What’s a spring pie?
It’s any pie that celebrates spring, which begins today.
To make a pie special for spring, use flower and leaf cutouts on the crust, as in this example from The Topless Baker (photo #1).
We are huge fans of The Topless Baker, whose cakes and pies are such works of art that he should have a museum exhibition.
You don’t have to be a gifted pastry artist like Matt Adlard, the 26-year-old “topless” Brit.
Just take a leaf cookie cutter and a flower cookie cutter (photo #2), and do your thing. The larger the cookie cutters, the faster the decorating.
You may not know it yet, but you do have an inner pie artist.
Whatever kind of pie you like: apple pie, cherry pie…you can even make a savory pie like pot pie.
Rhubarb*, that beloved spring pie ingredient, typically appears in April but you may find some now. Here’s a recipe for Strawberry Rhubarb Pie.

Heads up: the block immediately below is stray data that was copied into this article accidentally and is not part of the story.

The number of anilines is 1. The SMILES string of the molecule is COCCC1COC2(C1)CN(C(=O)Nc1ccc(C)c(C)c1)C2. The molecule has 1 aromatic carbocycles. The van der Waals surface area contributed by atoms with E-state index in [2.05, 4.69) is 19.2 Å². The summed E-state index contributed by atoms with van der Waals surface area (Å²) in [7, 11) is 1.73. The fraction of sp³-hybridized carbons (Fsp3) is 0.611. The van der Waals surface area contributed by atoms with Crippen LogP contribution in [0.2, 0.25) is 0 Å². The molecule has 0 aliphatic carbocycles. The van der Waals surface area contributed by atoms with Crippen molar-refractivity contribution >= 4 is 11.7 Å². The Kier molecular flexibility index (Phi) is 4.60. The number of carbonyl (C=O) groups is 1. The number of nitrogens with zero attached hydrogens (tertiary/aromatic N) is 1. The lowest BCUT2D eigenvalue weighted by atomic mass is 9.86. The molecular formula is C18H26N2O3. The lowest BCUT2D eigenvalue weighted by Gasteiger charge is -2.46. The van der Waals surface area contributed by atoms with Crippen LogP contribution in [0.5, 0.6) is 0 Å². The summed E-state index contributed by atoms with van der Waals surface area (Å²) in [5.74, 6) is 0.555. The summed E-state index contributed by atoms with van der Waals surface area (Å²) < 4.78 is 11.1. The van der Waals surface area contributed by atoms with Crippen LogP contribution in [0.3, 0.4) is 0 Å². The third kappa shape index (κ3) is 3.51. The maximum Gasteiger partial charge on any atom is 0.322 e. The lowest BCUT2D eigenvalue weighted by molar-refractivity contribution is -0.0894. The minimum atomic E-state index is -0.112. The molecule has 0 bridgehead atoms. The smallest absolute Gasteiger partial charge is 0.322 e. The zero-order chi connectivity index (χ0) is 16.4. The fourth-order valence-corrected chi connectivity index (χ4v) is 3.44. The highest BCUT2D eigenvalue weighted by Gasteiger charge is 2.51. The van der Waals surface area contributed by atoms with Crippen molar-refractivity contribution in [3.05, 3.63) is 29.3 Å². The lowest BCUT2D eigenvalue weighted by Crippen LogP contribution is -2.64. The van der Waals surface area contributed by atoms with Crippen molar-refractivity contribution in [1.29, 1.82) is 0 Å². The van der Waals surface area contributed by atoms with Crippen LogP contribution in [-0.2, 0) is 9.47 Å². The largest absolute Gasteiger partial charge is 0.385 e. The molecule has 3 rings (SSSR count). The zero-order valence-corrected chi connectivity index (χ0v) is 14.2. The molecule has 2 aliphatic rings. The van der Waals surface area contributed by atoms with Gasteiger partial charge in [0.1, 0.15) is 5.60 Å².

Spring fruits include apricots, blackberries, black mission figs and strawberries, all ready to be baked in a crust.
If you want to bake a pie without a top crusts (cream pie, key lime pie, ice cream pie, no-bake pie), use the flowers and leaves to decorate the rim.
*Botanically, rhubarb is a vegetable, a member of the sorrel family (see the difference between fruits and vegetables). Be sure to cook only the stems; the leaves are mildly toxic (they contain oxalic acid).